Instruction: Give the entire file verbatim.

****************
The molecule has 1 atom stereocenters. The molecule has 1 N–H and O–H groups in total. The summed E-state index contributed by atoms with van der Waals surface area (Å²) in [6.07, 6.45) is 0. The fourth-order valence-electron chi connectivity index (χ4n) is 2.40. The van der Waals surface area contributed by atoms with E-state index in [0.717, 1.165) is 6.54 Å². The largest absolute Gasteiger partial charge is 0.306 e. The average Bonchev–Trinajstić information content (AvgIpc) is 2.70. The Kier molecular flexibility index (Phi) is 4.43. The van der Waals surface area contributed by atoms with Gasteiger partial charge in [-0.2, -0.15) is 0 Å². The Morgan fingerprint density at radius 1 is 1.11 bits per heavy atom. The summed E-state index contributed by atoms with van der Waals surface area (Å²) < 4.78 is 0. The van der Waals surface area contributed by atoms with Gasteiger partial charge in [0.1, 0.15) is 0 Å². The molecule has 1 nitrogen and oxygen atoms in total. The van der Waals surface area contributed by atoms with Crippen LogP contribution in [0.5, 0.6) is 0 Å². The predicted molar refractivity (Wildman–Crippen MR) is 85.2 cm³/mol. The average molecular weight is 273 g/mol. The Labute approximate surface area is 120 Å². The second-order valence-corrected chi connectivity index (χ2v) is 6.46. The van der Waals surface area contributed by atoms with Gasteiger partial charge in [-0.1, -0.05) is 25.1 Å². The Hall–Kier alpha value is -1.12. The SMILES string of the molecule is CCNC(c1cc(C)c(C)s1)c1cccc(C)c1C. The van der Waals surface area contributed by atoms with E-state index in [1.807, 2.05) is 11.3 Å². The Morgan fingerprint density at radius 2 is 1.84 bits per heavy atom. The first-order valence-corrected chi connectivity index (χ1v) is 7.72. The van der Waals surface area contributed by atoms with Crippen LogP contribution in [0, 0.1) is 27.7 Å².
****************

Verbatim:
The molecule has 1 atom stereocenters. The molecule has 1 N–H and O–H groups in total. The summed E-state index contributed by atoms with van der Waals surface area (Å²) in [6.07, 6.45) is 0. The fourth-order valence-electron chi connectivity index (χ4n) is 2.40. The van der Waals surface area contributed by atoms with E-state index in [0.717, 1.165) is 6.54 Å². The largest absolute Gasteiger partial charge is 0.306 e. The average Bonchev–Trinajstić information content (AvgIpc) is 2.70. The Kier molecular flexibility index (Phi) is 4.43. The van der Waals surface area contributed by atoms with Gasteiger partial charge in [-0.2, -0.15) is 0 Å². The Morgan fingerprint density at radius 1 is 1.11 bits per heavy atom. The summed E-state index contributed by atoms with van der Waals surface area (Å²) < 4.78 is 0. The van der Waals surface area contributed by atoms with Gasteiger partial charge in [0.1, 0.15) is 0 Å². The molecule has 1 nitrogen and oxygen atoms in total. The van der Waals surface area contributed by atoms with Crippen LogP contribution in [0.5, 0.6) is 0 Å². The predicted molar refractivity (Wildman–Crippen MR) is 85.2 cm³/mol. The average molecular weight is 273 g/mol. The Labute approximate surface area is 120 Å². The second-order valence-corrected chi connectivity index (χ2v) is 6.46. The van der Waals surface area contributed by atoms with Gasteiger partial charge in [-0.1, -0.05) is 25.1 Å². The Hall–Kier alpha value is -1.12. The SMILES string of the molecule is CCNC(c1cc(C)c(C)s1)c1cccc(C)c1C. The van der Waals surface area contributed by atoms with E-state index in [1.807, 2.05) is 11.3 Å². The Morgan fingerprint density at radius 2 is 1.84 bits per heavy atom. The first-order valence-corrected chi connectivity index (χ1v) is 7.72. The van der Waals surface area contributed by atoms with Crippen LogP contribution in [0, 0.1) is 27.7 Å².